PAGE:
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Raw October — Day 7 (There Is Always Hope)

Raw Octoberraising breast cancer awareness — one fact, figure, feeling, and photograph at a time.

 . . . there are two ways of looking at cancer statistics: Is it a 95 percent chance they will die, or a 5 percent chance they will survive? We like to look at that 5 percent—because 5 percent is not zero. So I think there is always hope.

Dr. Shane Dormady, medical oncologist at the El Camino Hospital Cancer Center in Mountain View, California, said that in his “Talking About Cancer Treatment in 2012” interview.

5 percent is not zero.

I love that.

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Raw October — Day 4 (Y-ME Closes Shop)

Raw October: raising breast cancer awareness — one fact, figure, feeling, and photograph at a time.

Y-Me, a well-known breast cancer charity known for its 24-hour hotline and annual Mother’s Day walk, was founded nearly 35 years ago by breast cancer survivors Mimi Kaplan and Ann Marcou, who found support in one another and decided to reach out to others. This past July, Y-Me closed its office doors, shut down its website, and stopped taking hotline calls. While some hope this is just a transition, it seems Y-Me cannot financially sustain its existence, and this may be the end of a national organization that held the hands of many, many women and men.

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Raw October — Day 3 (Interview With Joey)

Raw Octoberraising breast cancer awareness — one fact, figure, feeling, and photograph at a time.

Joey was 3 years old when I was diagnosed with breast cancer; now, he’s 11. I recently asked him some questions regarding his awareness about the disease. Here’s what he said:

Me: How old were you when I got breast cancer?
Joey: 5

Me: How old was I when I got breast cancer?
Joey: Wait, let me think, 33 or 34.

Me: How did you feel when I got breast cancer?
Joey: Nothing really because I don’t remember it.

Me: What do you know about my breast cancer from what others have told you?
Joey: That it was stage I, that you lost your hair, that you had to have chemotherapy or something, that you had red and blue lines drawn all over your stomach or boobs — what was that for, anyway?
(I told Joey that the red and blue lines were from permanent markers; they were used to line up the machines at the very start of my radiation treatment.)

Me: When I say the words breast cancer, what do you immediately think?
Joey: Cancer in your breasts, in the tissue.

Me: What is breast cancer?
Joey: It is a disease that starts at stage I and goes to stage IV, and stage IV is the worst.

Me: Do you know anyone else who has had it?
Joey: No.

Me: What do you think people should know about breast cancer?
Joey: That you can die from it.

Me: Do you know what happens when I go see doctors?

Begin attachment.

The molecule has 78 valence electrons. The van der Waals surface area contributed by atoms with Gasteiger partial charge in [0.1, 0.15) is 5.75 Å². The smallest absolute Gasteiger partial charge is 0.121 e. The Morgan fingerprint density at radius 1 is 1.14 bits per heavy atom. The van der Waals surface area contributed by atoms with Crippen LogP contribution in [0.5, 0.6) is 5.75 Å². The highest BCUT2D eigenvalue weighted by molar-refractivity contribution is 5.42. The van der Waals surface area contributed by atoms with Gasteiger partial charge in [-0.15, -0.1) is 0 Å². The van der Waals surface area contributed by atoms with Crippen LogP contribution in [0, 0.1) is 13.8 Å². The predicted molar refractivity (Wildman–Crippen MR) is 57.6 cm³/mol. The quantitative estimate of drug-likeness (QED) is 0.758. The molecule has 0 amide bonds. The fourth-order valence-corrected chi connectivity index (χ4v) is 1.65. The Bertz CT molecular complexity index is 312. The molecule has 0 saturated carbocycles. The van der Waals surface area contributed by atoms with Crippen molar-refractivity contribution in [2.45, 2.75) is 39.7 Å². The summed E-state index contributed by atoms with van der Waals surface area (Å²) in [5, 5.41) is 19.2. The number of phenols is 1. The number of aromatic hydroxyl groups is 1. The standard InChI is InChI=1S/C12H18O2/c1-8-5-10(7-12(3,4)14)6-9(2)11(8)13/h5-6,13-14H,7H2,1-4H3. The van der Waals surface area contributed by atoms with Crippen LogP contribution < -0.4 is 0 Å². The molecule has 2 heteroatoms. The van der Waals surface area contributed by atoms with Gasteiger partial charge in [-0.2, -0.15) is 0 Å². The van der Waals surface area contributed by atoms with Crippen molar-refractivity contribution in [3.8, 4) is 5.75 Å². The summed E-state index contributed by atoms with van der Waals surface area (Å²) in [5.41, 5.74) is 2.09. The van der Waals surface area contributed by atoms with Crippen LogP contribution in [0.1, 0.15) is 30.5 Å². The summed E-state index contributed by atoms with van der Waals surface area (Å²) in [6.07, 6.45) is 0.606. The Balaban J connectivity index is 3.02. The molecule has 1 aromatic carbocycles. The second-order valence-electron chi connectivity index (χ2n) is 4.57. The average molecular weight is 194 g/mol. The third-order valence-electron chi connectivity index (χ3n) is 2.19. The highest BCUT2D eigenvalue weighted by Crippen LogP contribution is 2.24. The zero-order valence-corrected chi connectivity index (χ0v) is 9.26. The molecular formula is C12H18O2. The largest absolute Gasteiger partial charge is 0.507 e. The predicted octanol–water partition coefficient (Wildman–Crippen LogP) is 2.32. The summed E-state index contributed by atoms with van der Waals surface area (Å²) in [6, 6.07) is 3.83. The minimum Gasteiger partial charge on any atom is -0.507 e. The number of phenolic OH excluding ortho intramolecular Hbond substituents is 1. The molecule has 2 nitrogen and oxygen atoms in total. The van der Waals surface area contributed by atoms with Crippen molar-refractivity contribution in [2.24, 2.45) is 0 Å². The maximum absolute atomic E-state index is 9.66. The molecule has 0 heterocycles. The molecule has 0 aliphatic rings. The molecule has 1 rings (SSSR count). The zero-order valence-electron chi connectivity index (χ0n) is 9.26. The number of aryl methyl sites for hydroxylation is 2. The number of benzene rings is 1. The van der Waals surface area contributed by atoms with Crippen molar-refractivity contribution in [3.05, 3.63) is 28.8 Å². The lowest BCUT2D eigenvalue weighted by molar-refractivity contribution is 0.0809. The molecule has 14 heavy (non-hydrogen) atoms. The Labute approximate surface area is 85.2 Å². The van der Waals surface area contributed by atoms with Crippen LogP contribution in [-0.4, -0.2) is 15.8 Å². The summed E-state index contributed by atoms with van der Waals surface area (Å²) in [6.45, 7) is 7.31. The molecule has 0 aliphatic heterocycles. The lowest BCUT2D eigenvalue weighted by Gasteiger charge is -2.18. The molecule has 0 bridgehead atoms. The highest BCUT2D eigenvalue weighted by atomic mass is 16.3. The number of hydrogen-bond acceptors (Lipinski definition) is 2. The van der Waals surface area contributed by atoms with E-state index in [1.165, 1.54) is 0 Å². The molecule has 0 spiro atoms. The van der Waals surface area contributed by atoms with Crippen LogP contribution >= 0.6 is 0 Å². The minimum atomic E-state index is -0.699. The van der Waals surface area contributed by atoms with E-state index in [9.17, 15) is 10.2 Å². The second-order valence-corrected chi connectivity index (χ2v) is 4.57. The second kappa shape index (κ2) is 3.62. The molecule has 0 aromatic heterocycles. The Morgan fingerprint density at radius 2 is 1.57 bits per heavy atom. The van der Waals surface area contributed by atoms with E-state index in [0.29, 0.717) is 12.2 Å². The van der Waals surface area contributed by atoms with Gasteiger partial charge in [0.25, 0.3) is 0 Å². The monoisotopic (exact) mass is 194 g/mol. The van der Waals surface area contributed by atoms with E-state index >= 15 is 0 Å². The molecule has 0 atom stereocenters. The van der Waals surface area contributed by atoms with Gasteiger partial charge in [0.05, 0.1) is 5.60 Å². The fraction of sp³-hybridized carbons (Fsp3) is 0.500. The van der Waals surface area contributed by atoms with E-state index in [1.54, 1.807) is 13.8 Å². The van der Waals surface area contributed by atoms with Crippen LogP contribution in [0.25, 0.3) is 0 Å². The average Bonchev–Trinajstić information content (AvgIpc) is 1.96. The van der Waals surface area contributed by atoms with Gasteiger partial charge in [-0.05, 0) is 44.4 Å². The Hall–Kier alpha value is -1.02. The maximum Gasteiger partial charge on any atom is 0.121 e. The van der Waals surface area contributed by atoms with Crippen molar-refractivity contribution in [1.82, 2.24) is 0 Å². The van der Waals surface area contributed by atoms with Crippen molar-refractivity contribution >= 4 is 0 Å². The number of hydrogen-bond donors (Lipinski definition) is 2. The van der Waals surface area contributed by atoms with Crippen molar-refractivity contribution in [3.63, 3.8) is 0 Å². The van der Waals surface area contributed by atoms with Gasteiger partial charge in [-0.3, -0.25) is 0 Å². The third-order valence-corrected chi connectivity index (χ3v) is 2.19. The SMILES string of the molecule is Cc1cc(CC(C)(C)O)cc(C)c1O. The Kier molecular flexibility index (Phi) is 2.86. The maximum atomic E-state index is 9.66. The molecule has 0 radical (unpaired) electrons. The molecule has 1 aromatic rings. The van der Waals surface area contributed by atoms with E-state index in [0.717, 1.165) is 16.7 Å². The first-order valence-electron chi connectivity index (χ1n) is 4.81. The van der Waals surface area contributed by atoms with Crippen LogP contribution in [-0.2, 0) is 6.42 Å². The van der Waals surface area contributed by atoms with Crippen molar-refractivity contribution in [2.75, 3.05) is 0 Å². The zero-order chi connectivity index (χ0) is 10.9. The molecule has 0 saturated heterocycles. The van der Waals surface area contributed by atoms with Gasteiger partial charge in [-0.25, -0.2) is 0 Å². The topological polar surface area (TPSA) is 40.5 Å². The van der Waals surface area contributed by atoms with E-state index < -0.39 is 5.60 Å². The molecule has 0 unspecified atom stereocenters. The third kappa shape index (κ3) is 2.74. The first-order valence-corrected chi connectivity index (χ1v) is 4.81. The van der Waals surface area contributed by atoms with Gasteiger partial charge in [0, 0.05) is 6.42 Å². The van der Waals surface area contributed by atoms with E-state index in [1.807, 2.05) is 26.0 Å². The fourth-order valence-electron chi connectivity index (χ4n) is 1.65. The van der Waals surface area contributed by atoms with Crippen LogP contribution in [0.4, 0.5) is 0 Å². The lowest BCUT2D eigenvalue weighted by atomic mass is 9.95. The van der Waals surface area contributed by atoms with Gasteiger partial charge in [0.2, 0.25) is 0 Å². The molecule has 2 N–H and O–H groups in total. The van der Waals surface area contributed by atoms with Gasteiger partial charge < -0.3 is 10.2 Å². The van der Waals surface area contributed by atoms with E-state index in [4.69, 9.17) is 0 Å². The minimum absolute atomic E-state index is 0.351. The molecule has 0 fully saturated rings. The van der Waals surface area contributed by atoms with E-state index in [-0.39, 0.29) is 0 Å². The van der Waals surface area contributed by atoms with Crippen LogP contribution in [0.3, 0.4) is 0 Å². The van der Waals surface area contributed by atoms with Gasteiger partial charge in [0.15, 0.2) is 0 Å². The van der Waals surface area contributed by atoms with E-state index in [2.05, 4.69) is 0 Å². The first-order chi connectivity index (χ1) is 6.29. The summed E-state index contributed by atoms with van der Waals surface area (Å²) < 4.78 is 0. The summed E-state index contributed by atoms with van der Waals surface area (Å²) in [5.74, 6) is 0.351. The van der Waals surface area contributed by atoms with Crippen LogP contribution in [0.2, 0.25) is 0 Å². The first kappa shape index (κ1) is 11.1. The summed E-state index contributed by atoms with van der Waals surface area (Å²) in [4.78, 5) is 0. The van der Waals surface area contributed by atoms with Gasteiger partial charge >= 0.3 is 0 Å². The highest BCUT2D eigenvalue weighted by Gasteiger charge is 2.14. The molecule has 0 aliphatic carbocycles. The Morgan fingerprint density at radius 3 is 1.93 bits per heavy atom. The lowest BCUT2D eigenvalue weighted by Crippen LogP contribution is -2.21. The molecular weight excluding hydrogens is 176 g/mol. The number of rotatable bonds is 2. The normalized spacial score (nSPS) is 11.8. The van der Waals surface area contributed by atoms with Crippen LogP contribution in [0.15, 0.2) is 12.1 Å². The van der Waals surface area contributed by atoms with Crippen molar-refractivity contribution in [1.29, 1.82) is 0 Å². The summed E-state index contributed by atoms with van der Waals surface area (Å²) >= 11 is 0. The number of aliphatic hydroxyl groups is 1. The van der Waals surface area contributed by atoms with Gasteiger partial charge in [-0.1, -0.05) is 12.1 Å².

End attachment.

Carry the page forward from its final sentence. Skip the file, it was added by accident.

Joey: They check your boobs. Hey, do the doctors get to see you with your shirt off [Joey laughs]?

Me: What would you say to other kids whose moms have breast cancer?
Joey: I don’t know.

Me: Does breast cancer scare you?
Joey: Yes. Can men get it?
(I told Joey men can get breast cancer but that male breast cancer is not as common as female breast cancer.)

Me: Any final words you want to say about breast cancer?
Joey: I hope I don’t get it. Are you going to put this online?

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Raw October — Day 2 (Interview With Danny)

Raw October: raising breast cancer awareness — one fact, figure, feeling, and photograph at a time.

Danny was 18 months old when I was diagnosed with breast cancer; now, he’s 9 years old. I recently asked him some questions regarding his awareness about the disease. Here’s what he said:

Me: How old were you when I got breast cancer?
Danny: 3 or 4

Me: How old was I when I got breast cancer?
Danny: 30 something

Me: How did you feel when I got breast cancer?
Danny: I don’t remember anything that happened.

Me: What do you know about my breast cancer from what others have told you?
Danny: That it was a lump, that you had to cut all of your hair off because it was coming out in clumps, that Joey cut off your hair when it happened.

Me: When I say the words breast cancer, what do you immediately think?
Danny: That it happened to you.

Me: What is breast cancer?
Danny: Cancer that’s on your breast.

Me: Do you know anyone else who has had it?
Danny: Nope. I mean, I’ve heard you tell me, but I don’t know them specifically.

Me: What do you think people should know about breast cancer?
Danny: That you should go to the doctor every couple of weeks to see if you have it.

Me: Do you know what happens when I go see doctors?
Danny: You go into an MRI tube.

Me: What would you say to other kids whose moms have breast cancer?
Danny: I feel bad for you.

Me: Does breast cancer scare you?
Danny: Not really.

Me: Any final words you want to say about breast cancer?
Danny: I didn’t really know anything about it when it happened. You just told me.

Come back tomorrow for Joey’s answers to the same questions.